HAMILTON, ALEXANDER. (1755-1804). American revolutionary, statesman and the nation’s first secretary of the treasury. ALS. (“A. Hamilton”). ¾p. 8vo. Philadelphia, November 24 . To JAMES MADISON (1751-1836), statesman, Founding Father, author of the Bill of Rights and fourth president of the United States. Hamilton and Madison were, of course, the principal authors of The Federalist Papers.
“You will oblige me by taking the trouble to peruse the report which accompanies this; and if the weather permit, I will call upon you sometime tomorrow or next day to converse on the subject of it. I remain with great esteem and regard D[ear] Sir Y[ou]r Obed[ient] Serv[ant]… It will not be disagreeable to me if after perusal you hand it over to Mr. Jefferson.”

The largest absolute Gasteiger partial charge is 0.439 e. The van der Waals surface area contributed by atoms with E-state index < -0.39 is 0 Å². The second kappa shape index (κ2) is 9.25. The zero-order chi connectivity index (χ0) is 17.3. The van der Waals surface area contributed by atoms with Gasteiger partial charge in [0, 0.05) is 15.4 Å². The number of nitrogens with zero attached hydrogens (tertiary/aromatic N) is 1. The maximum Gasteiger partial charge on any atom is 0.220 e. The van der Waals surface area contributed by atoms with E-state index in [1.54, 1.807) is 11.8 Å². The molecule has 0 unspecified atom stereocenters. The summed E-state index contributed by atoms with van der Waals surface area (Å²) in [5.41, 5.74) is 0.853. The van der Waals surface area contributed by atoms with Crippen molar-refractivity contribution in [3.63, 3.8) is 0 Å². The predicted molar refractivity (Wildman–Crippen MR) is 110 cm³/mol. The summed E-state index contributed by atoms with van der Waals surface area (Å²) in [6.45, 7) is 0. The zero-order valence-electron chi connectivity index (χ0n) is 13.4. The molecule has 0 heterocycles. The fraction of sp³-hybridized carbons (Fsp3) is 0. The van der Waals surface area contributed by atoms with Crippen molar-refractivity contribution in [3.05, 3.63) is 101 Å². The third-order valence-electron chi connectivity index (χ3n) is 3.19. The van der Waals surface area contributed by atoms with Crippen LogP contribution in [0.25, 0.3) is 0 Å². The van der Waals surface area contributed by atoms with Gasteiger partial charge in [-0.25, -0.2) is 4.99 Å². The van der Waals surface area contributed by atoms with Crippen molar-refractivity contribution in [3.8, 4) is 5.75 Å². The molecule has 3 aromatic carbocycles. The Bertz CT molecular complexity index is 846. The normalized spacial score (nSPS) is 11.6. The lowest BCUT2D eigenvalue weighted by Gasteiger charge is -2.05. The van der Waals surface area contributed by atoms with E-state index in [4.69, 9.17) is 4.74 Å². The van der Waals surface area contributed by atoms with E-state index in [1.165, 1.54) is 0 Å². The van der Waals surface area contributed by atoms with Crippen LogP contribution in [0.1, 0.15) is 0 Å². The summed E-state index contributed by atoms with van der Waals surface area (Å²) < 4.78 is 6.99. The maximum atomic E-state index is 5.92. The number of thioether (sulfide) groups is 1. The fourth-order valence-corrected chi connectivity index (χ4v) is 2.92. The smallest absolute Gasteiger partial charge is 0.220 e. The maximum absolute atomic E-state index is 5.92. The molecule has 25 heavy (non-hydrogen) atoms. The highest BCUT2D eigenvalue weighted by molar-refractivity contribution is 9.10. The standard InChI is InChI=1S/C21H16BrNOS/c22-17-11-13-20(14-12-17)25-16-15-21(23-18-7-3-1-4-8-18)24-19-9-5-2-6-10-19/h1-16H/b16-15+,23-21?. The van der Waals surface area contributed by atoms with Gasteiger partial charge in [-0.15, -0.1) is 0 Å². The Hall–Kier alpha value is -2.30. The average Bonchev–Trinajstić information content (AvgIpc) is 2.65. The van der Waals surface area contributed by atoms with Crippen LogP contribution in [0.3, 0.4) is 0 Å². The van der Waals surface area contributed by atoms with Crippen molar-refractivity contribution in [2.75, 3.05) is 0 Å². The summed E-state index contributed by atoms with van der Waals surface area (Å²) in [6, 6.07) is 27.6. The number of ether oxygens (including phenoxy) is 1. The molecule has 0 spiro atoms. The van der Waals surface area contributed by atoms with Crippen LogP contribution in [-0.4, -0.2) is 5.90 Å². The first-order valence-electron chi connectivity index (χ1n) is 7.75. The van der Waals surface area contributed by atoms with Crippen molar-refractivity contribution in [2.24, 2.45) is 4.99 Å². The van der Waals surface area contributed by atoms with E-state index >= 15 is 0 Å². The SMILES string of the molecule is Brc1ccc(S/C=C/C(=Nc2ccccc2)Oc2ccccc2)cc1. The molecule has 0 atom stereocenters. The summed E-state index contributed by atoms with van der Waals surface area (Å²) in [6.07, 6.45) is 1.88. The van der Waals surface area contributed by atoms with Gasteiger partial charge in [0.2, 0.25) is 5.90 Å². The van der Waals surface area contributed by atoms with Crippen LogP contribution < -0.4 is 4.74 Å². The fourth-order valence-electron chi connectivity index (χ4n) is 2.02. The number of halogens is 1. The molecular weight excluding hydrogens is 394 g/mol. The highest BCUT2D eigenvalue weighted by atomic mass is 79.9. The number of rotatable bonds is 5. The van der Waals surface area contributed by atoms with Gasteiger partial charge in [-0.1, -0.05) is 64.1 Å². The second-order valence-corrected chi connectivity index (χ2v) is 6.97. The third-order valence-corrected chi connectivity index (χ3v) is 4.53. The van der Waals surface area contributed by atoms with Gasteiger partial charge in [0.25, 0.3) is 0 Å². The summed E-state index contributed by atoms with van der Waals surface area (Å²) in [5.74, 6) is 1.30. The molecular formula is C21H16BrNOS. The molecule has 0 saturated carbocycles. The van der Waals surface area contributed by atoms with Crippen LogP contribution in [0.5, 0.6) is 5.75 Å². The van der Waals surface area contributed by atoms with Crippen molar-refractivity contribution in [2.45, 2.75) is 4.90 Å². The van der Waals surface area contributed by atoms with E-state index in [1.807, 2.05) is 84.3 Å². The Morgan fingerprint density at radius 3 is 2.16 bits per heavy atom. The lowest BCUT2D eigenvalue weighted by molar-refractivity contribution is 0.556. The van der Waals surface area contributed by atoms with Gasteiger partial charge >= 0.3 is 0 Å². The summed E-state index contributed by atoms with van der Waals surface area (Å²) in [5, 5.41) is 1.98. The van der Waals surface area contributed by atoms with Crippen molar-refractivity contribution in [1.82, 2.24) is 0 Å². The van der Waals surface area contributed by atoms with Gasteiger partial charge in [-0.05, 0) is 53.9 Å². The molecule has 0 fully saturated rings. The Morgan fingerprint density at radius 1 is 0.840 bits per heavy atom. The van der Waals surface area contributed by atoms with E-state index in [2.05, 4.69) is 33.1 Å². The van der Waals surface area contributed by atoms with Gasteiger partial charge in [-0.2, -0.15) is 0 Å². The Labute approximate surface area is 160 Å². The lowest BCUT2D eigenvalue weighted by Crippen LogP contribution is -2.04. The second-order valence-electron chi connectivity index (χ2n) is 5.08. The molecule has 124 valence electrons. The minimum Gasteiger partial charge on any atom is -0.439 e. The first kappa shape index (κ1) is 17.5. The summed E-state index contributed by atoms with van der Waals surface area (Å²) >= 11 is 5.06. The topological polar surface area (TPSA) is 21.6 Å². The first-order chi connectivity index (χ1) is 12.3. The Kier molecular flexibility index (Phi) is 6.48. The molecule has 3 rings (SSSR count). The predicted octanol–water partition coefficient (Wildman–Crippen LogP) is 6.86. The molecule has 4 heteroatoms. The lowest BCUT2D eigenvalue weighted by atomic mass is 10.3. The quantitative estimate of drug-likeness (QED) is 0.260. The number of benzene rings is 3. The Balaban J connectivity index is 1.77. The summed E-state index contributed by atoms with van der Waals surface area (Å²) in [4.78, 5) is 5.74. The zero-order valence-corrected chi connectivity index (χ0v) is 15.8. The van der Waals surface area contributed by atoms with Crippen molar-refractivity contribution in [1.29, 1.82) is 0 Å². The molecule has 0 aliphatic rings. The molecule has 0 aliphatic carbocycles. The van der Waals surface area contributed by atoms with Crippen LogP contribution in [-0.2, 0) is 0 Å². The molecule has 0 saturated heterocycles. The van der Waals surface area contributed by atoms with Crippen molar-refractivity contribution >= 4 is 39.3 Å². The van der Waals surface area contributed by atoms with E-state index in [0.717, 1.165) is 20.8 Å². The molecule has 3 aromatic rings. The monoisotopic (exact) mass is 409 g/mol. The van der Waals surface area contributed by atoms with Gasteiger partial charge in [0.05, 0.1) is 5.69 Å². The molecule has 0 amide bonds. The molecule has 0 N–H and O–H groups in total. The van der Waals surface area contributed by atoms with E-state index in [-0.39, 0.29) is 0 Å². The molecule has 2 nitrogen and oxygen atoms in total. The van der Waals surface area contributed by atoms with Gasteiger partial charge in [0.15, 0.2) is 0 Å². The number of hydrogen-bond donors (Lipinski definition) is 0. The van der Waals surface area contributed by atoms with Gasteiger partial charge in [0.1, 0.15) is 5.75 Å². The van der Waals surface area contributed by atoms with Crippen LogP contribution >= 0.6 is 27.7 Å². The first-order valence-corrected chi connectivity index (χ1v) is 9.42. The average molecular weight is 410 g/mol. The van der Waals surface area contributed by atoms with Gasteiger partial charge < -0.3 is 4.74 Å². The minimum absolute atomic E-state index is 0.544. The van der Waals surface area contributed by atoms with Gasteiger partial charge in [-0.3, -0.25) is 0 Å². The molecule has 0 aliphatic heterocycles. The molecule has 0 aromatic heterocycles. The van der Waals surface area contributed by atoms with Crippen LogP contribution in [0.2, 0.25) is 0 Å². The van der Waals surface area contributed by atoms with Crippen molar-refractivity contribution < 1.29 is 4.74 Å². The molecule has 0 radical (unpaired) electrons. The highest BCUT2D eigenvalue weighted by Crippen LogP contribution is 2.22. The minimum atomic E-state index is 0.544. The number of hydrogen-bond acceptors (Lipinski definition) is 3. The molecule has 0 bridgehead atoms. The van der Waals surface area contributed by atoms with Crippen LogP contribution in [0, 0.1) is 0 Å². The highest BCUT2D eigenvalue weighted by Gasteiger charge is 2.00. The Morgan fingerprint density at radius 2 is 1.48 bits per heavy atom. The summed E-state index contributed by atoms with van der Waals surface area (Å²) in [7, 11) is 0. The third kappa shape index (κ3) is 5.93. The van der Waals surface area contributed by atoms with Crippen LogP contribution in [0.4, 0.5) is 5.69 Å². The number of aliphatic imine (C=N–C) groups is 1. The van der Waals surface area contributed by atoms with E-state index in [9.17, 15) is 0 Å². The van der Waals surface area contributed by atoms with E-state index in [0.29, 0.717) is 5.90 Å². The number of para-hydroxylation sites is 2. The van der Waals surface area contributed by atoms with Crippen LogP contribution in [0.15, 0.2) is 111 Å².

An orphaned immigrant from the Caribbean colony of Nevis, Hamilton was involved in revolutionary politics while studying at King’s College, now New York City’s Columbia University. When the American Revolution closed the college’s doors, Hamilton enlisted in a militia, became a captain of artillery and joined General Washington’s staff as an aide-de-camp. After participating in the victory at Yorktown, he returned to his law studies and started his political career by representing New York in the Congress of the Confederation. During his tenure, he advocated, with Madison as his ally, for congressional power to collect taxes. As the country’s financial situation grew worse and mounting discontent among unpaid Continental soldiers threatened the nascent republic, Hamilton continued to advocate for a strong federal government until his resignation in 1783. A year later he founded the Bank of New York, and in 1787 he was chosen a New York delegate to the Constitutional Convention where he began, with Madison and John Jay, to write and publish a series of 85 essays collectively known as The Federalist Papers, which argued in favor of the Constitution’s ratification. Scholars believe that Hamilton authored 51 of the articles, Madison 29 and Jay the remaining five.